Solving the People Problem as Data Governance Grows

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    Five steps you can take to ease the trauma of starting data governance.

    One of the main challenges with any data governance effort is making sure it’s a business endeavor, not an IT project. And as if that’s not hard enough, it then needs to move into the entire organization.

    That can be a hard sell, and experts who write about these sorts of things are frequently bemoaning the problems of governance and business engagement.

    “Many organizations begin their data governance journey putting decision-making responsibility, resourcing and stewardship within existing organizational structures — and early business value and momentum can certainly be delivered this way,” writes Informatica’s Rob Karel in a recent post. “But to truly scale data governance as a holistic, cross-enterprise effort benefiting multiple parts of the business, the current state of your organizational structure will have to adapt.”

    Karel is Informatica’s vice president of product strategy, but before this, he worked as an analyst with Forrester specializing in data management issues. It’s clear he’s putting his background to work in this series of posts, which share his work in designing best practices and tools for Informatica.

    I picked the series up mid-stream, with an October post on the people facet of data governance. Time and time again, I’ve heard that’s one of the major challenges with governance.

    In a previous post, he outlined some of the key roles and responsibilities required for data governance. You’ll need:

    • An executive sponsor.
    • Business AND IT data stewards, which is a bit of a surprise, since the general piece of advice is to have data stewards, and that’s usually defined as someone within the business. Karel recommends both.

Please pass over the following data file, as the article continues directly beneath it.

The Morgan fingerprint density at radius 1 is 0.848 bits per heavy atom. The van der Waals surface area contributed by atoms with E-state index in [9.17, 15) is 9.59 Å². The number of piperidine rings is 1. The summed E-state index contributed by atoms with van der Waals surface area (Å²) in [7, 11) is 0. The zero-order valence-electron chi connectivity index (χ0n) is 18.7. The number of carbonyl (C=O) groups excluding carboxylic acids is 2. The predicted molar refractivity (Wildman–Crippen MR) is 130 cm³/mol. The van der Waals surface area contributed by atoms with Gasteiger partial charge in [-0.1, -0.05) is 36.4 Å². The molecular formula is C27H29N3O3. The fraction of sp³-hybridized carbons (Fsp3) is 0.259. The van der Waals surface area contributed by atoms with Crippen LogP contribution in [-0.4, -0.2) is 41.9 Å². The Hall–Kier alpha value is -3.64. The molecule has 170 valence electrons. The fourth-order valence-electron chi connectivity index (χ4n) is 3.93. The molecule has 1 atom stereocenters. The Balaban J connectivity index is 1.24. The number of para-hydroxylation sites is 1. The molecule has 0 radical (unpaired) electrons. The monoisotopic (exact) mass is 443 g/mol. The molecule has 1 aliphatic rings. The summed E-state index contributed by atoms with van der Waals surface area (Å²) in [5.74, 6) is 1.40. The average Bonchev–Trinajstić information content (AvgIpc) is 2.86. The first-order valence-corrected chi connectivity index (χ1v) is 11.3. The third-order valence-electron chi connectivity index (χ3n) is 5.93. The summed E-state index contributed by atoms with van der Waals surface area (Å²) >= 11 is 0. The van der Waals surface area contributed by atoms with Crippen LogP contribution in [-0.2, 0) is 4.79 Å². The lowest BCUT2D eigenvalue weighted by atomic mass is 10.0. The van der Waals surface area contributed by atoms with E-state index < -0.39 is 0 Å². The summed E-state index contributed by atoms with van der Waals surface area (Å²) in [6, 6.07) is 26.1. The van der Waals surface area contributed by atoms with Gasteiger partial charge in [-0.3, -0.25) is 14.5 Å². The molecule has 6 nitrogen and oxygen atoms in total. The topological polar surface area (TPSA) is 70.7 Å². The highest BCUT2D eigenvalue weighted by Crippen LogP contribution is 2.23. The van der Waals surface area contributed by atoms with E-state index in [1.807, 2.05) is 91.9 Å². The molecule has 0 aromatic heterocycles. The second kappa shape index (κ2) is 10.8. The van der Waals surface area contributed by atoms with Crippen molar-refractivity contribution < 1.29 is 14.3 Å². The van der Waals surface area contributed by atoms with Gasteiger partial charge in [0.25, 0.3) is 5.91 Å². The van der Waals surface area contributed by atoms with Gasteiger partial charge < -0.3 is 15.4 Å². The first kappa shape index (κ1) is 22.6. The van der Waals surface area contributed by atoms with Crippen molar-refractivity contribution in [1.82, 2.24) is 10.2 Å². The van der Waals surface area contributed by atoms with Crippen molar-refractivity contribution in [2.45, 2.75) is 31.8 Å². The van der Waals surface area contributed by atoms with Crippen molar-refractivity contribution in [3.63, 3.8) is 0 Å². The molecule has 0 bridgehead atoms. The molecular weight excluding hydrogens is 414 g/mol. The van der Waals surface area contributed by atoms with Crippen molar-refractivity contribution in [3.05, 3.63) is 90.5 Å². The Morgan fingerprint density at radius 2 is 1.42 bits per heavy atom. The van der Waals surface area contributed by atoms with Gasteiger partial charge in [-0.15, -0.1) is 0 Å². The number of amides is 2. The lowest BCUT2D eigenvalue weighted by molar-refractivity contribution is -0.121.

• Data governance driver. This is the first time I’ve heard about this role, but it strikes me as a smart addition to the team. This is someone who’s devoted to the goal of achieving data governance but who can remain neutral during the inevitable political battles that arise from it. Usually, he says, this job winds up under the project management office.

    He picked up the people discussion last month, diving into some of the more easily overlooked issues that tend to become major issues as a data governance effort grows. For instance: How much time should a data steward’s work take? Is this a full-time job or part-time job?

    That’s not a minor question, as any data governance expert or, for that matter, any employee, can tell you. People tend to get really resentful if you tell them this new project will only take a half-hour of their time a week, then give them work that’s four times that. It just doesn’t go well.

    He also suggests you define what kind of relationship your data stewards have to your executive sponsor: Solid or dotted-line reporting. This is exactly the sort of political hot potato it’d be easy to overlook.

    Another key point of his post: What are the escalation paths for policy and data conflicts? Experts will often tell you to define “who owns the data,” but what happens if there’s a conflict about that? And what happens if that changes — such as when your company acquires another business?

    By establishing a process for resolving these kinds of issues, you can ensure data governance isn’t thwarted by turf wars.

    The series is examining the 10 facets of data governance. It looks like he’s averaging a post per week stretching back to June, so there’s a lot of material to catch up on. You can see a list of previous posts and follow his progress by looking under Karel’s name on the Perspectives blog.

    Loraine Lawson
    Loraine Lawson
    Loraine Lawson is a freelance writer specializing in technology and business issues, including integration, health care IT, cloud and Big Data.

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